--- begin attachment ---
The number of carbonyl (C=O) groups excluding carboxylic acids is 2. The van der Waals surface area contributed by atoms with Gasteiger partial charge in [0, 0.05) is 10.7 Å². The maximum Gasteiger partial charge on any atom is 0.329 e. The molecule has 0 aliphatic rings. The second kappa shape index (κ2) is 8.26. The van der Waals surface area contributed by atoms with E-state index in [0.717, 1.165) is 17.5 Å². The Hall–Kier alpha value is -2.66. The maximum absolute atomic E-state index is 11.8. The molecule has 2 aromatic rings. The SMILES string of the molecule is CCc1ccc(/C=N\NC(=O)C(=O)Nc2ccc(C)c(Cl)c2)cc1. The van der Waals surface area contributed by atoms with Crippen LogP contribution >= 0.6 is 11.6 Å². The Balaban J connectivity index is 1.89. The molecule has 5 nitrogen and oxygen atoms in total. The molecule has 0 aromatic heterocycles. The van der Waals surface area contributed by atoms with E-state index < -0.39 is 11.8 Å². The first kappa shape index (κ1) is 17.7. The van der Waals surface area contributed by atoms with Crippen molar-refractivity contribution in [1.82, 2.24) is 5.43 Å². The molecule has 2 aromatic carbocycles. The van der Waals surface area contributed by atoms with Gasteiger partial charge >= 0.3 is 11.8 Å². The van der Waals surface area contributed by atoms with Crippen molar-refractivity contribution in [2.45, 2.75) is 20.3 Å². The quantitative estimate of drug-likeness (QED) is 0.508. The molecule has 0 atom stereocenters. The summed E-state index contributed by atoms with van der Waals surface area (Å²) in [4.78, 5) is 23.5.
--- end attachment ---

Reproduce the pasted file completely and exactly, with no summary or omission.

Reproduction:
The number of carbonyl (C=O) groups excluding carboxylic acids is 2. The van der Waals surface area contributed by atoms with Gasteiger partial charge in [0, 0.05) is 10.7 Å². The maximum Gasteiger partial charge on any atom is 0.329 e. The molecule has 0 aliphatic rings. The second kappa shape index (κ2) is 8.26. The van der Waals surface area contributed by atoms with E-state index in [0.717, 1.165) is 17.5 Å². The Hall–Kier alpha value is -2.66. The maximum absolute atomic E-state index is 11.8. The molecule has 2 aromatic rings. The SMILES string of the molecule is CCc1ccc(/C=N\NC(=O)C(=O)Nc2ccc(C)c(Cl)c2)cc1. The van der Waals surface area contributed by atoms with Crippen LogP contribution >= 0.6 is 11.6 Å². The Balaban J connectivity index is 1.89. The molecule has 5 nitrogen and oxygen atoms in total. The molecule has 0 aromatic heterocycles. The van der Waals surface area contributed by atoms with E-state index < -0.39 is 11.8 Å². The first kappa shape index (κ1) is 17.7. The van der Waals surface area contributed by atoms with Crippen molar-refractivity contribution in [1.82, 2.24) is 5.43 Å². The molecule has 2 aromatic carbocycles. The van der Waals surface area contributed by atoms with Gasteiger partial charge >= 0.3 is 11.8 Å². The van der Waals surface area contributed by atoms with Crippen molar-refractivity contribution in [2.45, 2.75) is 20.3 Å². The quantitative estimate of drug-likeness (QED) is 0.508. The molecule has 0 atom stereocenters. The summed E-state index contributed by atoms with van der Waals surface area (Å²) in [4.78, 5) is 23.5.